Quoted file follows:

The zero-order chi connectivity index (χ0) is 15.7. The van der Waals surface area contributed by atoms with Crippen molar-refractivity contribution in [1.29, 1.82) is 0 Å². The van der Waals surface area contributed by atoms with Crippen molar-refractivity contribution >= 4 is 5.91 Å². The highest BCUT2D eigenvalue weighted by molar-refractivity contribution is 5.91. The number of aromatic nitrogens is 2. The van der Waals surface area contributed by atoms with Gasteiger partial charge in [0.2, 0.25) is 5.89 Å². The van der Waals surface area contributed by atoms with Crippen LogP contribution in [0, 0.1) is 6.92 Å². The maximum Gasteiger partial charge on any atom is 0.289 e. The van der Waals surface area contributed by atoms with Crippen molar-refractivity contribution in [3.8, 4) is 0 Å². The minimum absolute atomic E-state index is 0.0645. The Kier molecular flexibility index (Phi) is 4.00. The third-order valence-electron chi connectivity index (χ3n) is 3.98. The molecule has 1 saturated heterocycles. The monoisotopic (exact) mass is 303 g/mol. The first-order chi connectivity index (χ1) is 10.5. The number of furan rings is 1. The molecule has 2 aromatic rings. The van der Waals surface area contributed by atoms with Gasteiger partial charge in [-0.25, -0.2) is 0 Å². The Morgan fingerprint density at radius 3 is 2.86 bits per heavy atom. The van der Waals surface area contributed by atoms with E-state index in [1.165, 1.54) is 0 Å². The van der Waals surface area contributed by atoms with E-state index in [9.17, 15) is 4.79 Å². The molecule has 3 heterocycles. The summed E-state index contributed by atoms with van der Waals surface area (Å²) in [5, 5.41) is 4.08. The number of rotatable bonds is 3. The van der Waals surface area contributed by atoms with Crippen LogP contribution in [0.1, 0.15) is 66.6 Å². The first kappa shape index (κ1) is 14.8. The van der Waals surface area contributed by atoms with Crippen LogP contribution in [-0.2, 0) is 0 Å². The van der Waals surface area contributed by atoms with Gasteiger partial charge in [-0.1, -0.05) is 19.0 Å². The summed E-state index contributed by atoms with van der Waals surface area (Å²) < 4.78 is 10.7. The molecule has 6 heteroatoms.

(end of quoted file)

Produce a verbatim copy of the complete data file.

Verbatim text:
The zero-order chi connectivity index (χ0) is 15.7. The van der Waals surface area contributed by atoms with Crippen molar-refractivity contribution in [1.29, 1.82) is 0 Å². The van der Waals surface area contributed by atoms with Crippen molar-refractivity contribution >= 4 is 5.91 Å². The highest BCUT2D eigenvalue weighted by molar-refractivity contribution is 5.91. The number of aromatic nitrogens is 2. The van der Waals surface area contributed by atoms with Gasteiger partial charge in [0.2, 0.25) is 5.89 Å². The van der Waals surface area contributed by atoms with Crippen LogP contribution in [0, 0.1) is 6.92 Å². The maximum Gasteiger partial charge on any atom is 0.289 e. The van der Waals surface area contributed by atoms with Crippen molar-refractivity contribution in [3.8, 4) is 0 Å². The minimum absolute atomic E-state index is 0.0645. The Kier molecular flexibility index (Phi) is 4.00. The third-order valence-electron chi connectivity index (χ3n) is 3.98. The molecule has 1 saturated heterocycles. The monoisotopic (exact) mass is 303 g/mol. The first-order chi connectivity index (χ1) is 10.5. The number of furan rings is 1. The molecule has 2 aromatic rings. The van der Waals surface area contributed by atoms with Gasteiger partial charge in [-0.25, -0.2) is 0 Å². The Morgan fingerprint density at radius 3 is 2.86 bits per heavy atom. The van der Waals surface area contributed by atoms with E-state index in [1.165, 1.54) is 0 Å². The van der Waals surface area contributed by atoms with E-state index in [9.17, 15) is 4.79 Å². The molecule has 3 heterocycles. The summed E-state index contributed by atoms with van der Waals surface area (Å²) in [5, 5.41) is 4.08. The number of rotatable bonds is 3. The van der Waals surface area contributed by atoms with Crippen LogP contribution in [0.1, 0.15) is 66.6 Å². The first kappa shape index (κ1) is 14.8. The van der Waals surface area contributed by atoms with Crippen LogP contribution in [-0.2, 0) is 0 Å². The van der Waals surface area contributed by atoms with Gasteiger partial charge in [-0.1, -0.05) is 19.0 Å². The summed E-state index contributed by atoms with van der Waals surface area (Å²) < 4.78 is 10.7. The molecule has 6 heteroatoms.